Photography: Drew Hadley | Styling: Julie Deslauriers | Painted steel SHELF DESIGN, Sarah Eve Hébert. DECORATIVE BIRDS, Jamais Assez. BENCHES, Coop Établi. PENDANT and leather CUSHION, HOOKS, through Manon Bélanger. WALL PAINT, Balboa OC-27, Benjamin Moore. BAG and SCARF, Anthropologie.
Manon wanted visitors to feel the spirit of the house at first glance, and her choice of colours and materials for the first-floor entry – white oak staircase, heated polished concrete floors and pale walls – reflects that. “Everything is painted in light greige,” she says. “I hesitated at first because I like all white, but this shade is really interesting because it is enveloping and warm.” Organically shaped hooks, natural wood benches and a modern steel shelf make the space work.
Down to Earth
Photography: Drew Hadley | Styling: Julie Deslauriers | SOFA, Latitude Nord. CARPET, THROW, EQ3. COFFEE TABLE DESIGN, Sarah Eve Hébert. END TABLES, Maison Corbeil and Jamais Assez. CUSHIONS, Vibia LAMP, through Manon Bélanger. ARTWORK, Dimension Plus. WALL SHELF, MINI-HAY CHAIR, Jamais Assez. VASES, Crate and Barrel. GREENERY, Abaca.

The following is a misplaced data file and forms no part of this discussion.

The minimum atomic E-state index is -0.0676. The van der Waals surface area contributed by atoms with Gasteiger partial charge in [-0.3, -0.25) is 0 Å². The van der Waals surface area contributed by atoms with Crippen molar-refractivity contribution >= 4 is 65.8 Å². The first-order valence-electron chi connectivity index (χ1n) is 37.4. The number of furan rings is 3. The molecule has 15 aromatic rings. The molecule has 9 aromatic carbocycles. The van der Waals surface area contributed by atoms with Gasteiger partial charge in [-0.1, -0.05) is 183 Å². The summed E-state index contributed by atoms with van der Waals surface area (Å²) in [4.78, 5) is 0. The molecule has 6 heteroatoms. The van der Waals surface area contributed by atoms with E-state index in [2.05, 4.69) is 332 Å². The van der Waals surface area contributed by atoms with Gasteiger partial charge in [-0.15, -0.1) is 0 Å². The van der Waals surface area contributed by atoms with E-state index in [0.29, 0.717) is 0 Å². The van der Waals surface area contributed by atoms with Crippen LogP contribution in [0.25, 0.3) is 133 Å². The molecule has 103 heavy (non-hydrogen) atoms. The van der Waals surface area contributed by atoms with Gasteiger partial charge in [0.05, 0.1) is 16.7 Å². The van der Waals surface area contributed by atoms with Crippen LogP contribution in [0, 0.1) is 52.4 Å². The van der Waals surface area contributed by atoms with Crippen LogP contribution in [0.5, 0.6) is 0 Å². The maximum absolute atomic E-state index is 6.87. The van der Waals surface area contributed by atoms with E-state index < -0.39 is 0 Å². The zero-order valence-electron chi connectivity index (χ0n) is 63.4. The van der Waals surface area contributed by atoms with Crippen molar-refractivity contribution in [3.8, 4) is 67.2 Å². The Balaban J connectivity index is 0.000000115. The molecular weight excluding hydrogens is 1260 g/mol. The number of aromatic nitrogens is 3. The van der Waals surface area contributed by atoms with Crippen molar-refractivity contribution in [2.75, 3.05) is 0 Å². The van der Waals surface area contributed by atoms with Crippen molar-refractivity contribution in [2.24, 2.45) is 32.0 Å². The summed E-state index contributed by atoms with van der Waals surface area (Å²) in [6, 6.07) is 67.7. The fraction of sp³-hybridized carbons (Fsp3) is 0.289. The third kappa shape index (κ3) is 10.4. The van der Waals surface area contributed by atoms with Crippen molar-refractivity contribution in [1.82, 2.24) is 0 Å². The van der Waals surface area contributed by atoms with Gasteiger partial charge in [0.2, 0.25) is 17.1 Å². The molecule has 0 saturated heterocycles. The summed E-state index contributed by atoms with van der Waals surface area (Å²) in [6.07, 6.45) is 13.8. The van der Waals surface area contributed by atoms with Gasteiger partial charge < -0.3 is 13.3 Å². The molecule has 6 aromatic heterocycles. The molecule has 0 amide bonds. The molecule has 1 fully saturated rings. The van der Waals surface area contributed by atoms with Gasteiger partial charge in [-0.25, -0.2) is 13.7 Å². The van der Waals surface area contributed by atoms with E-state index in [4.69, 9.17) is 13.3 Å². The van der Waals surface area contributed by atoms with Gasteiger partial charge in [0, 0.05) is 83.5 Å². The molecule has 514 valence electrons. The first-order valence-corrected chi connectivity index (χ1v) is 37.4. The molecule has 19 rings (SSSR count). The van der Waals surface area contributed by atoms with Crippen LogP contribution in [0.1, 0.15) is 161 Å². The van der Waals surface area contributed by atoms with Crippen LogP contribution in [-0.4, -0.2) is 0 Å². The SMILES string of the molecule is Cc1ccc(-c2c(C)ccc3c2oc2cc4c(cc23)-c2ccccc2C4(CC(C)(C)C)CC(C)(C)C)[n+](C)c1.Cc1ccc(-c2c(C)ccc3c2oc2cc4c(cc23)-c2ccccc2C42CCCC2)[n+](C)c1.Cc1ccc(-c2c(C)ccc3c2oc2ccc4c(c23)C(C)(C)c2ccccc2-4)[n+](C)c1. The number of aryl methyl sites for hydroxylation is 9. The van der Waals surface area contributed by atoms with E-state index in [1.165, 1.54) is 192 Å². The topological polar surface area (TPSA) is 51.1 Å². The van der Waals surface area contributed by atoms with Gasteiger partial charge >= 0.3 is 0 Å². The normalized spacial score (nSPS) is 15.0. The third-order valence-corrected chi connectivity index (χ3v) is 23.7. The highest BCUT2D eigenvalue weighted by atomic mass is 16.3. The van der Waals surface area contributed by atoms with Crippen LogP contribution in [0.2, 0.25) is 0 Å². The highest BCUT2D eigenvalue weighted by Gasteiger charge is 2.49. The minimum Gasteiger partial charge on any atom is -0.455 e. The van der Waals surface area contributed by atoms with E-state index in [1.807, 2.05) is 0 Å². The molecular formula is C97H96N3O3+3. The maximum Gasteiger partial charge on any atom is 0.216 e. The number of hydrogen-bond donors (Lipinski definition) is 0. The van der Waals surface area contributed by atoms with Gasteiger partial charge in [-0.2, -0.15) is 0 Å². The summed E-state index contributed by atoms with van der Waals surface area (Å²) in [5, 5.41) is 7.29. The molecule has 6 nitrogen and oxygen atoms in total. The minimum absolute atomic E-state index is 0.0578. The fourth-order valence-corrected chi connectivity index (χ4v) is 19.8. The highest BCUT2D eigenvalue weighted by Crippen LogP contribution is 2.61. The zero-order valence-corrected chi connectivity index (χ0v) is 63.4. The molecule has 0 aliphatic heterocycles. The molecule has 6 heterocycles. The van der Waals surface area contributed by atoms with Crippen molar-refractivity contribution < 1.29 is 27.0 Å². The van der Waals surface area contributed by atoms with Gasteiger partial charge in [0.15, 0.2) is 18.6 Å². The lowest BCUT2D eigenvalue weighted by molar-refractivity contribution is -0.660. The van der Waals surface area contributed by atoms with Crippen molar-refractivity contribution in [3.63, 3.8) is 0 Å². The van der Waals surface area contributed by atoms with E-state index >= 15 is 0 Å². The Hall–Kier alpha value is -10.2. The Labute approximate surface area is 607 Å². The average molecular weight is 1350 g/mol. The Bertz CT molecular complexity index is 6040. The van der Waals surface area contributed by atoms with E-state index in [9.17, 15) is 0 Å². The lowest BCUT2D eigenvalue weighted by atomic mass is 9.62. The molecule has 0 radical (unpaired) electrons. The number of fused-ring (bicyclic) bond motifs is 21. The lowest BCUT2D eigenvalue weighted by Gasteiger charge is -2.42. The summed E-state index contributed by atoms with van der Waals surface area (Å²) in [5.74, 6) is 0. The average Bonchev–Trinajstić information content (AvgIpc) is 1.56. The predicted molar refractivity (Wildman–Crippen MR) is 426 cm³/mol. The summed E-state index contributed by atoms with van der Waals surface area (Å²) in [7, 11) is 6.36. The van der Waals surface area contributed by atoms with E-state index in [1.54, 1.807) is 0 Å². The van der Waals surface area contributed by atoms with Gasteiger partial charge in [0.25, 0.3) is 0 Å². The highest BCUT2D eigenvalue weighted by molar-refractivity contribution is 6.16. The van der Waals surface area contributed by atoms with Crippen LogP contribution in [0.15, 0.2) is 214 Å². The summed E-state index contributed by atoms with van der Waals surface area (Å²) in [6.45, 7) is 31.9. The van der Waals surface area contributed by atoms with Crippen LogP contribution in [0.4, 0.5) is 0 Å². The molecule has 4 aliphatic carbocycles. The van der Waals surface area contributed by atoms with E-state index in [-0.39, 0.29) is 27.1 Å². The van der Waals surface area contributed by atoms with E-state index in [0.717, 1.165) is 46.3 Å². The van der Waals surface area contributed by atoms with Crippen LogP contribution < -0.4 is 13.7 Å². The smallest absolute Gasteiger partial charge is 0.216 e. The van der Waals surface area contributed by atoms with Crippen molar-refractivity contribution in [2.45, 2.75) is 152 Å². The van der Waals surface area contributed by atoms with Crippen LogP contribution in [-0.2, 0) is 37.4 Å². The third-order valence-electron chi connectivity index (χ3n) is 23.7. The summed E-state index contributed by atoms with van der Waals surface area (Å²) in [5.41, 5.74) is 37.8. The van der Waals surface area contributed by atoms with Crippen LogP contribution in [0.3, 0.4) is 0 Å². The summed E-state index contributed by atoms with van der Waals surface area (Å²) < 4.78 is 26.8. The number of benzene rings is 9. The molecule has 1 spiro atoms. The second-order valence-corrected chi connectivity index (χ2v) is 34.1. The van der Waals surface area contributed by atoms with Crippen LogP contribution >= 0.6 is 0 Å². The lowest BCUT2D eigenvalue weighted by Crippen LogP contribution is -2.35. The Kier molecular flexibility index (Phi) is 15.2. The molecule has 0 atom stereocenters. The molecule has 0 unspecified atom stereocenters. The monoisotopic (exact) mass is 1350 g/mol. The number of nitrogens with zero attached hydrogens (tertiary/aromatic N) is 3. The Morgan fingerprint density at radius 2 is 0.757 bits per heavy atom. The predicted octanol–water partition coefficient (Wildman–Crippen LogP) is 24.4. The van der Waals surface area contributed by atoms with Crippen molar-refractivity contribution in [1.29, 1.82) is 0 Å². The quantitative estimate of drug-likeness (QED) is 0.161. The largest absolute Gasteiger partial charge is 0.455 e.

Manon kept the sofa, armchair, table and artwork from her old duplex, but switched to new cushion covers, rug and floor lamp to incorporate nature-inspired earth tones and a touch of black steel.
Photography: Drew Hadley | Styling: Julie Deslauriers | METAL CHAIR AND OTTOMAN, Jamais Assez. PLANTS AND PLANTERS, West Elm. Copper WATERING CAN, EQ3.
The courtyard space brings a view of the outdoors to the interior of the duplex. “It’s an amazing place because it’s open to the sky,” says Manon. “If it rains, we see the rain falling. In winter, it is full of snow, so I put a tree in it with lights. In spring and summer, I put plants there.” She and Gaétan created the modern black-slat wall from 90 pieces of wood that were cut, sanded and tinted on three sides, then assembled into four-by-11-foot panels. The wall brings texture to the space, and echoes the black framing of the windows. The horizontal slats let Manon hang even more plants. “Every time you go down the hall you walk past the glass room and it’s very calming,” she says.